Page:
Even as dismissive of pursuing Comparative Philosophy for achieving East-West synthesis in philosophy, the author maintains the need for “open philosophizing.” “Open philosophizing” is one characterized by dialogical openness to culturally diverse philosophical traditions and thought-patterns.
In this short autobiographical essay, I reflect upon what comparative philosophy could mean to the social existence of a female Chinese scholar like me. I argue that comparative studies have been beneficial to people like me who live in hybrid, ex-colonial spaces. Comparative philosophy has allowed me to develop, and hone, my own understanding of issues pertaining to feminist theory and aesthetics. It has also aided me in recontextualizing and reappropriating some elements of my Confucian background.
In this paper, I first address two facets that can play a role in initiating a paradigm shift in comparative studies of Heidegger and Chinese philosophy: One is the necessity of renovating methodology in studies of Chinese philosophy and comparative philosophy. The other is an adequate understanding of Heidegger’s own comportment toward East-West dialogue. In this connection I briefly respond to some criticisms of my book Heidegger on East-West Dialogue: Anticipating the Event. Then I stake out three directions (...) of re-configuration or reorientation entailed in such a paradigm shift. The first direction is concerned with a deconstruction of the notion of philosophy. The second direction is related to a critical and intercultural approach to Heidegger’s thinking. The third direction is connected with the overcoming of the unilateral direction in comparative studies. (shrink)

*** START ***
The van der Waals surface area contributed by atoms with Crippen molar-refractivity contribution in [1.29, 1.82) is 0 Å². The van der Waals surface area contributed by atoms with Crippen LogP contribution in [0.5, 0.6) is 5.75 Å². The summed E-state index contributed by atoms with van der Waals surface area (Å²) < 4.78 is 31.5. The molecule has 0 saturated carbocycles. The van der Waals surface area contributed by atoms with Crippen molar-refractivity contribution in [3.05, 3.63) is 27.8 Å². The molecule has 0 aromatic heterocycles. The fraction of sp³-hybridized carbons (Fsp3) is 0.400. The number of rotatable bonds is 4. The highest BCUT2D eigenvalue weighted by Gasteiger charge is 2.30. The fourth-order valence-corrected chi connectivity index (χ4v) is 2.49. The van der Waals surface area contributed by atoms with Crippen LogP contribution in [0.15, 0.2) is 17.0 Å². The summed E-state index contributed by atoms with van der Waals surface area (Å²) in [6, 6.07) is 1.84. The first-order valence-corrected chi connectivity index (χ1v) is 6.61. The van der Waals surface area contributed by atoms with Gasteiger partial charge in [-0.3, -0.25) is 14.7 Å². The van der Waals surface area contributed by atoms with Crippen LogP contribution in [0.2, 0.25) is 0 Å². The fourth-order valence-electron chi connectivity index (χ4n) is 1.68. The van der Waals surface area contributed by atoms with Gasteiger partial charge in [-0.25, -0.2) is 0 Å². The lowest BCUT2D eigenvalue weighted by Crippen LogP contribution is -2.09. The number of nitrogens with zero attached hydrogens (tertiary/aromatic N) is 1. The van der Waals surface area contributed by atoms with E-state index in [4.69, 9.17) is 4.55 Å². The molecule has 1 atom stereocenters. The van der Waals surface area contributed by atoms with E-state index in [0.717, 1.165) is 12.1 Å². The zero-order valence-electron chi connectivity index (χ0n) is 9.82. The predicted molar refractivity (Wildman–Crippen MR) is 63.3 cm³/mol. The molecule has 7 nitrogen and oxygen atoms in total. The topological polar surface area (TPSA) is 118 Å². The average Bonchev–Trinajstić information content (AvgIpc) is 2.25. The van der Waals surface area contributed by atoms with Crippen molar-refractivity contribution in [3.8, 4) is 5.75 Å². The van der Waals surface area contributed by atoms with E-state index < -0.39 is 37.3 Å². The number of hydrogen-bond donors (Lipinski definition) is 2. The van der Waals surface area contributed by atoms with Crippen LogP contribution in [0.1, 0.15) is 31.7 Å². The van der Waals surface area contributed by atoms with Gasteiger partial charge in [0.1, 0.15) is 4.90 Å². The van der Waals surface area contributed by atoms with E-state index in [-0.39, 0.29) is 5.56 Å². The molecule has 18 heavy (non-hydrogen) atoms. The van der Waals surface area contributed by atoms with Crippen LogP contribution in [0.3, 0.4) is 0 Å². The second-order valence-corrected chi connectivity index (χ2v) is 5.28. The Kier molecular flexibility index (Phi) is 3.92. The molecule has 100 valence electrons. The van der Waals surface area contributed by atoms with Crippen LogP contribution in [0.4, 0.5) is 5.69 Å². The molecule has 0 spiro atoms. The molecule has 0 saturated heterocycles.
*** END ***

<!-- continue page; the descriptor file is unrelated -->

Breaks through the cultural barriers between Western, Indian, and Chinese philosophy and demonstrates that despite considerable differences between these three great philosophical traditions, there are fundamental resemblances in their abstract principles.
As a genus of philosophy, comparative philosophy serves various important purposes. It helps people understand various philosophies and it helps philosophers develop new ideas and solve problems. In this essay, I first clarify the meaning of “comparative philosophy” and its main purposes, arguing that an important purpose of comparative philosophy is to help us understand cultural patterns. This function makes comparative philosophy even more significant in today’s globalized world.